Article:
Newspaper column: Nevada could contribute to rebound of national defense

Nevada knows nukes, or at least we used to.

First, the election of Donald Trump reignited the debate over the possible resurrection of Yucca Mountain as a nuclear waste repository. Now, with a simple tweet Trump has reopened discussions about the preparedness, or lack thereof, of America’s nuclear arsenal.

“The United States must greatly strengthen and expand its nuclear capability until such time as the world comes to its senses regarding nukes,” Trump’s 118-character missive declared this past week.

Nuclear test at Nevada Test Site

Nuclear test at Nevada Test Site

Trump’s newly appointed spokesman Sean Spicer went on television the next day and said the president-elect was not trying to restart an arms race with Russia and China but rather deter one.

“He’s going to ensure that other countries get the message that he’s not going to sit back and allow that,” Spicer told NBC. “And what’s going to happen is they will come to their senses, and we will all be just fine.”

This would be a sharp reversal of Obama’s avowed policy of avoiding nuclear proliferation. In 2009 he called for the U.S. to lead efforts to rid the world of nuclear weapons — putting the Genie back in the bottle as some might say.

Between the U.S., Russia, China and a handful of other nations there are already enough nuclear weapons to make the rubble bounce, as we used to say, and enough to create a Nuclear Winter. (And Obama says the biggest threat to mankind is global warming.)

Nevada was ground zero for nuclear preparedness throughout the Cold War. On a 1,375-square-mile tract of land in Nye County known first as the Nevada Proving Grounds, then the Nevada Test Site and now the Nevada National Security Site (NNSS), thousands of workers developed the nation’s nuclear deterrence capabilities by detonating more than 900 nuclear devices. A few workers there continue to experiment with subatomic tests.

With most of the nation’s nuclear arsenal sitting on the shelf for decades, NNSS would be the logical location for testing, refitting, overhauling, updating and replacing those weapons.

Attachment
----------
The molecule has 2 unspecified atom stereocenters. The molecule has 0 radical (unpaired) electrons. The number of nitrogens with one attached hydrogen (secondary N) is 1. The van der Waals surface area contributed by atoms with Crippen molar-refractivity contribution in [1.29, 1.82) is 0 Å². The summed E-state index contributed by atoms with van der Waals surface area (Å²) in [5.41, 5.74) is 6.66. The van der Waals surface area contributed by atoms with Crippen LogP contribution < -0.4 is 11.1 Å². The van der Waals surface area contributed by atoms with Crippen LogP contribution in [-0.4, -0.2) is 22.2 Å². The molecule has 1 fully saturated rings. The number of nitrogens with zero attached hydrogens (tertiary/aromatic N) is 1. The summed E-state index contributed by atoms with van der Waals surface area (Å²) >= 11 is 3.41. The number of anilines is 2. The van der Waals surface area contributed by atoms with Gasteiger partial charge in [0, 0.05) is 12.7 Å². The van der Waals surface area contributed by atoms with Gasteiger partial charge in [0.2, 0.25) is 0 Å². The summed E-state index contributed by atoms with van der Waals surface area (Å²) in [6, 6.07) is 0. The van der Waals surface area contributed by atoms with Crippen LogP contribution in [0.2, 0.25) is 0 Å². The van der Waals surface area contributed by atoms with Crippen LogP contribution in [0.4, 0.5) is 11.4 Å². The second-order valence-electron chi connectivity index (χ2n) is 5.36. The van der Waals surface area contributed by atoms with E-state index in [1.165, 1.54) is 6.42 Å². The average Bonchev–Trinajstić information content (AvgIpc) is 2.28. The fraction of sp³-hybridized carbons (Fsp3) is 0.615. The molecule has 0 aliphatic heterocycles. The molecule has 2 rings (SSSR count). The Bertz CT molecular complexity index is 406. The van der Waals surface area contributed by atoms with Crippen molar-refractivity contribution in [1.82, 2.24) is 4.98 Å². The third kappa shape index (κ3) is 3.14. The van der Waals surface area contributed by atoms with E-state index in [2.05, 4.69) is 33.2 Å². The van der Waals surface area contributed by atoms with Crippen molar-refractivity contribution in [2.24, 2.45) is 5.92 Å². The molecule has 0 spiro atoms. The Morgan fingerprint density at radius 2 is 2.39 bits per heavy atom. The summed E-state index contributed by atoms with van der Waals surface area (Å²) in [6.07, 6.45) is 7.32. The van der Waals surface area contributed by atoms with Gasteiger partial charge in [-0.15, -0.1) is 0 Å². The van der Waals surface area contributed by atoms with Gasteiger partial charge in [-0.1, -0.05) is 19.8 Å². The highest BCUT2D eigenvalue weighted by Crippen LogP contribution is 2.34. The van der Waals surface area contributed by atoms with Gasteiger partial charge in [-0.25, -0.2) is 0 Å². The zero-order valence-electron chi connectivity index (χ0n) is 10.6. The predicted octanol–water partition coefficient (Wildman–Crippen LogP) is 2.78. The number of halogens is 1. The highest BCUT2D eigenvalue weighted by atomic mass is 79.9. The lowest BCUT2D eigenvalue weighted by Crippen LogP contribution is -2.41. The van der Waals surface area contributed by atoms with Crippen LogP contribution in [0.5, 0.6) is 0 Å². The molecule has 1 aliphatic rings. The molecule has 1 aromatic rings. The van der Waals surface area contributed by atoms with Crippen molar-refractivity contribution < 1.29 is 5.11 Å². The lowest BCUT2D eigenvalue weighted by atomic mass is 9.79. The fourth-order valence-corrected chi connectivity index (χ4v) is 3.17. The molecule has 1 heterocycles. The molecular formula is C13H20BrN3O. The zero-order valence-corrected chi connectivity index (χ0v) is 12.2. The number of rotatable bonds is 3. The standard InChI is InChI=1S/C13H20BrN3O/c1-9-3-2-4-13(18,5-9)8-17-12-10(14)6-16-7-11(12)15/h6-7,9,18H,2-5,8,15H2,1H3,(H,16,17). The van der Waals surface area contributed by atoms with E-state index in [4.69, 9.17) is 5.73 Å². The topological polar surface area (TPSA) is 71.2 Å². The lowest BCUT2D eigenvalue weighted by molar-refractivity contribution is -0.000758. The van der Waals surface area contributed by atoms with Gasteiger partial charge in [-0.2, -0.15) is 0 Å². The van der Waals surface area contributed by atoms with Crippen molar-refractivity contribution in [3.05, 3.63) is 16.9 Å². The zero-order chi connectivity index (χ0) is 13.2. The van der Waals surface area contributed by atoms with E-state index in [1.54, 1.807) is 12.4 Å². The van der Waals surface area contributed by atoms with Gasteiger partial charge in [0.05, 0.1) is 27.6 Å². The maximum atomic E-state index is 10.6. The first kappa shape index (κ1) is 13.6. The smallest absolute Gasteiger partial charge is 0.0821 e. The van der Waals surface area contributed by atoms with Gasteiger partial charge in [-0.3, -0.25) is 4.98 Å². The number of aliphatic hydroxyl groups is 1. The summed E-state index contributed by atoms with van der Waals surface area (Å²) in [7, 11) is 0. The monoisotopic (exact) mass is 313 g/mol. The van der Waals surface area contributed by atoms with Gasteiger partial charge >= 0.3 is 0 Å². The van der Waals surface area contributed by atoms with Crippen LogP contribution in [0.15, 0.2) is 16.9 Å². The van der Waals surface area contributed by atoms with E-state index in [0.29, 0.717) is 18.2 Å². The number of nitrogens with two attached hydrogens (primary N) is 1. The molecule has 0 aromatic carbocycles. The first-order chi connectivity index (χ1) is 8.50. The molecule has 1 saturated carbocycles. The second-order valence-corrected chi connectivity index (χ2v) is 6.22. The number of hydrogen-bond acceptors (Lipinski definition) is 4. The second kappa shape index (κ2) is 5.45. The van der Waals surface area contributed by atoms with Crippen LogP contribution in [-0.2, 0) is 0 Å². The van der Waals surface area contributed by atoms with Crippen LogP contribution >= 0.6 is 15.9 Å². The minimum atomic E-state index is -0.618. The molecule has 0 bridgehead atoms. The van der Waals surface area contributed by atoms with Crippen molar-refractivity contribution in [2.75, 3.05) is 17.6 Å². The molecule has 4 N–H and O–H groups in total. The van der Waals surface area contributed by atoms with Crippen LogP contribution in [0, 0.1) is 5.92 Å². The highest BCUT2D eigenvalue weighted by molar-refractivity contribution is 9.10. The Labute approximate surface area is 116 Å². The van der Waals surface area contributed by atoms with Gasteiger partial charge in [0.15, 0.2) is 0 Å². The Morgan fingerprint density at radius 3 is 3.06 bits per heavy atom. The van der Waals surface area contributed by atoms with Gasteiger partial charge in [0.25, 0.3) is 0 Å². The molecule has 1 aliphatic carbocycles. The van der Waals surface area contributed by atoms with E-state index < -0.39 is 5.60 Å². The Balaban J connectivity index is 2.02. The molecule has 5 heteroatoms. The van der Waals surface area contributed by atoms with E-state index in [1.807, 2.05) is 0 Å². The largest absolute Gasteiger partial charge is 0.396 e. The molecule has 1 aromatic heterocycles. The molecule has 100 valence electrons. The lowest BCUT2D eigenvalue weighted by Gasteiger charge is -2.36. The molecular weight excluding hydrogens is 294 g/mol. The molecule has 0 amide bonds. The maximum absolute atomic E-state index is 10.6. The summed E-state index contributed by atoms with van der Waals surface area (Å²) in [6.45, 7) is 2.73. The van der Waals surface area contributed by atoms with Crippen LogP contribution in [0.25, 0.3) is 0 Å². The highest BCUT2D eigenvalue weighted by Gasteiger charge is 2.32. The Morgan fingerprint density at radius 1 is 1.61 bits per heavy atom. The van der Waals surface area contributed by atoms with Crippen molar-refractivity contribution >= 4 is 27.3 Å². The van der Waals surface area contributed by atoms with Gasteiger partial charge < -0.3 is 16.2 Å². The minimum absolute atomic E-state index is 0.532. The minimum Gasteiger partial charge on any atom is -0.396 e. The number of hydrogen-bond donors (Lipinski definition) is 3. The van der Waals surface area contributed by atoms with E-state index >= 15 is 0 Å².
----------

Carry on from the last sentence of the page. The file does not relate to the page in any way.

But Yucca Mountain and nearby Groom Lake, or Area 51 — where stealth aircraft and other top secret weaponry have been tested for decades — could also play a role.

Yucca Mountain (AP photo)

Yucca Mountain (AP photo)

Instead of dumping commercial nuclear reactor waste at Yucca Mountain, it could be reprocessed, as many other nations do.

But in 1977 Jimmy Carter banned reprocessing because it creates weapons-grade nuclear material and he feared a nuclear proliferation and potential for that material to be obtained by terrorists or a rogue state, which has never happened, though Great Britain, France, Japan and others routinely reprocess.

That weapons-grade material from reprocessing could be used to update the arsenal and the reprocessed fuel could power commercial nuclear reactors for years and drastically reduce the amount of waste.

The nation’s offensive and defensive efforts under Obama have lain fallow. The three Nevada sites could be employed to do more than merely deter sane nations with a policy of mutually assured destruction — appropriately summed up with the acronym MAD.

Research and development could be directed toward deploying reliable countermeasures against an ICBM attack from an orbit over the South Pole, which was not envisioned back in the day of Ronald Reagan’s Strategic Defense Initiative. And it need not be just anti-ballistic missile technology.

Little has been done in recent years to harden the nation’s electric grid and electronic technology against the disabling power of the electromagnetic pulse (EMP) that is generated by a nuclear weapon, which could leave the entire nation in the dark, without communications or operational vehicles. That could come from terrorists or one of those rogue dictatorships that have or are developing nuclear devices, not just Russia and China.